The structural similarities, extensive conjugation of the metabolites, short elimination half-lives, and low daily doses of benzodiazepines make them notoriously difficult to detect. They are 1 of the most common drugs used in drug-facilitated crimes making this an extremely important issue to address. A recent study compared the ability of 4 commercially available immunoassays (Roche Benzodiazepine Plus KIMS assay, Microgenics CEDIA Benzodiazepine assay, Microgenics CEDIA HS Benzodiazepine assay, and Microgenics DRI reagent ready Benzodiazepine assay) to detect urine benzodiazepines in more 10,000 samples with positive samples confirmed by GC-MS.19 They found all 4 assays demonstrated acceptable precision and linearity, and the sensitivity was good with structurally unrelated compounds. Of 71 samples screened positive by at least 1 kit, 61 were confirmed positive by GC-MS. Of the 61 confirmed positive samples, the DRI, Roche, standard CEDIA, and CEDIA HS assays detected 67.2%, 34.4%, 59%, and 98.4% respectively. The Microgenics CEDIA HS Benzodiazepine assay (used in the San Francisco General Hospital laboratory) showed the highest positive screening rate and highest confirmation rate, due to the use of β-glucuronidase in this assay, allowing for approximately 40% improved detection of these drugs compared to the standard CEDIA assay.

4. The results presented herein indicate the use of a targeted LC-MS/MS assay is more sensitive than the other assays at detecting benzodiazepines and their metabolites, and immunoassays using different detection mechanisms have varying cross-reactivity with benzodiazepines and their metabolites. Additionally, the targeted LC-MS/MS assay was more sensitive in detecting benzodiazepines than the GC-MS. Specifically concerning the case illustrated here, the LC-MS/MS results indicated the patient may have reused benzodiazepines since sample P was positive for lorazepam, and the remaining 8 samples included in this study were negative for this drug. There may also have been illicit use of oxazepam since the concentrations of this drug are decreasing in samples A–Q, but in sample R, there is an increase in the concentration of this drug. However, if only an immunoassay was used, this could not be conclusively determined due to variations in the cross-reactivity for the different benzodiazepines that may have been taken by the patient, and due to the inability of some immunoassays to detect the glucuronidated metabolites. Additionally, if only GC–MS was used, reuse by the patient could not be conclusively determined due to the high limit of detection of the assay.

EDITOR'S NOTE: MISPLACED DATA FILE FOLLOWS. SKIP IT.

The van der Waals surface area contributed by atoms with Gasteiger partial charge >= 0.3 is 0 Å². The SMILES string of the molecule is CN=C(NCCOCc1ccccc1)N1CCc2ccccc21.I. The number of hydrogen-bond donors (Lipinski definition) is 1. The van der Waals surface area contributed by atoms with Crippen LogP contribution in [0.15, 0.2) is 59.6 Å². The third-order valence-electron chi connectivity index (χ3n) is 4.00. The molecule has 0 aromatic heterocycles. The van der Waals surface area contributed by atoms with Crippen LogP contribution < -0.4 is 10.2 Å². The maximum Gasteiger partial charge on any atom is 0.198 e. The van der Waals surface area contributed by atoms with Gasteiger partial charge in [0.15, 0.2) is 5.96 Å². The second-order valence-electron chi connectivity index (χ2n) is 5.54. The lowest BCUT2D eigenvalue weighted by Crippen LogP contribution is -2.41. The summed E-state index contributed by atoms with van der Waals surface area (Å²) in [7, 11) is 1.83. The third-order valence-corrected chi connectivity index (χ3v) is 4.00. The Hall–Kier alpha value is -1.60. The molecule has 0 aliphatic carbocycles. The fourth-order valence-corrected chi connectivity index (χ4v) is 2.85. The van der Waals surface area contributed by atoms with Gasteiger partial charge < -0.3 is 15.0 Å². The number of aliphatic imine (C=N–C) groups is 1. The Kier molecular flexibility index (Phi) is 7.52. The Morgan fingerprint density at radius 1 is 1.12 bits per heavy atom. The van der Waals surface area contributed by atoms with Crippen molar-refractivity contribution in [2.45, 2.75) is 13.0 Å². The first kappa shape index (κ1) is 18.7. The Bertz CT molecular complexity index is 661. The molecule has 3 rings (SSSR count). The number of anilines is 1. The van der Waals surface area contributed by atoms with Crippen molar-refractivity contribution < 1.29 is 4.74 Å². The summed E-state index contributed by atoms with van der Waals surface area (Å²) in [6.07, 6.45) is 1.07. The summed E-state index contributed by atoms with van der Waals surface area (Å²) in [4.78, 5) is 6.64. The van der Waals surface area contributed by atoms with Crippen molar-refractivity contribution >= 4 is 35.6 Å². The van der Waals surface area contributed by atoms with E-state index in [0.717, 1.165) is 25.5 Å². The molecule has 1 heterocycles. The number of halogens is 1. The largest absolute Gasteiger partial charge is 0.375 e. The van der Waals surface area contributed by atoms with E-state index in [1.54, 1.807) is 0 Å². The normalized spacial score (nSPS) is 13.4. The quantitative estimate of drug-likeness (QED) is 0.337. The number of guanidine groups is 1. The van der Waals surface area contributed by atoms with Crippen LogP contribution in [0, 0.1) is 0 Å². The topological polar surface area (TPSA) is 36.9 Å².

5. This case came to the attention of the laboratory due to the clinician calling the toxicologist for help in interpreting the benzodiazepine assay results. The possible impact of the results in this case was high, since the patient would be removed from a long-term care facility if drug abuse was proven. This case highlights the utility of a counseling service for clinicians to discuss and receive help in the interpretation of often complicated toxicology results. However, in providing a laboratory counseling service, it would be necessary for the clinical laboratory to have access to mass spectrometry capabilities so individual drugs, their metabolites, and congeners can be detected.


We would like to thank Dr. Richard Gilbert at Santa Clara Valley Medical Center for performing the GC–MS assay and Joanne Wong at UCSF Clinical Laboratories for performing the Abbott AxSYM immunoassay on the patient samples. We would also like to thank Dr. Firoozeh Parsa Nezhad for consulting with us regarding the interpretation of the toxicology results, Susan Gross for insightful discussions, and members of the Chemistry Laboratory at San Francisco General Hospital.